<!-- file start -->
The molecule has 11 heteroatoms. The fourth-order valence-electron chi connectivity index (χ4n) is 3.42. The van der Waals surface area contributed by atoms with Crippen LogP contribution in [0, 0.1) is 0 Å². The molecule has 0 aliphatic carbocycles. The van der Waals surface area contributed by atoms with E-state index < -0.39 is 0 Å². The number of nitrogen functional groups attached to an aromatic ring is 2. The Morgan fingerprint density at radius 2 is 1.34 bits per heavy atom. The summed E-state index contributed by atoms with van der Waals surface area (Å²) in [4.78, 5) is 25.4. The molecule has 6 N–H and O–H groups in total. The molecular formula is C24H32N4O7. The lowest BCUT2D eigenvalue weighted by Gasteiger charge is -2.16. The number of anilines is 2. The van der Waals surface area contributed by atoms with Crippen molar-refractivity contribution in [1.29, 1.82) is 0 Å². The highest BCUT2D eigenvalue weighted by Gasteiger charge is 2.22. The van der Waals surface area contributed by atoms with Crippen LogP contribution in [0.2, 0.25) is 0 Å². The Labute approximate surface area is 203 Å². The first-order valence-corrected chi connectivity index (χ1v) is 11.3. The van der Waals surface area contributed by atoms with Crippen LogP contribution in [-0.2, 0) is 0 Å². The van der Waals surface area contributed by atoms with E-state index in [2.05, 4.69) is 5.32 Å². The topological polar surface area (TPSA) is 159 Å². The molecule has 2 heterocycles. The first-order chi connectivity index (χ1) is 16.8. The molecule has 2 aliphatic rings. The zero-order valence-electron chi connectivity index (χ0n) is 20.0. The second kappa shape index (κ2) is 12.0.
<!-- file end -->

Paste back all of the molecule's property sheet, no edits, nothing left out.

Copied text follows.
The molecule has 11 heteroatoms. The fourth-order valence-electron chi connectivity index (χ4n) is 3.42. The van der Waals surface area contributed by atoms with Crippen LogP contribution in [0, 0.1) is 0 Å². The molecule has 0 aliphatic carbocycles. The van der Waals surface area contributed by atoms with E-state index < -0.39 is 0 Å². The number of nitrogen functional groups attached to an aromatic ring is 2. The Morgan fingerprint density at radius 2 is 1.34 bits per heavy atom. The summed E-state index contributed by atoms with van der Waals surface area (Å²) in [4.78, 5) is 25.4. The molecule has 6 N–H and O–H groups in total. The molecular formula is C24H32N4O7. The lowest BCUT2D eigenvalue weighted by Gasteiger charge is -2.16. The number of anilines is 2. The van der Waals surface area contributed by atoms with Crippen molar-refractivity contribution in [1.29, 1.82) is 0 Å². The highest BCUT2D eigenvalue weighted by Gasteiger charge is 2.22. The van der Waals surface area contributed by atoms with Crippen LogP contribution in [0.2, 0.25) is 0 Å². The Labute approximate surface area is 203 Å². The first-order valence-corrected chi connectivity index (χ1v) is 11.3. The van der Waals surface area contributed by atoms with Crippen LogP contribution in [-0.2, 0) is 0 Å². The van der Waals surface area contributed by atoms with E-state index in [2.05, 4.69) is 5.32 Å². The topological polar surface area (TPSA) is 159 Å². The molecule has 2 heterocycles. The first-order chi connectivity index (χ1) is 16.8. The molecule has 2 aliphatic rings. The zero-order valence-electron chi connectivity index (χ0n) is 20.0. The second kappa shape index (κ2) is 12.0.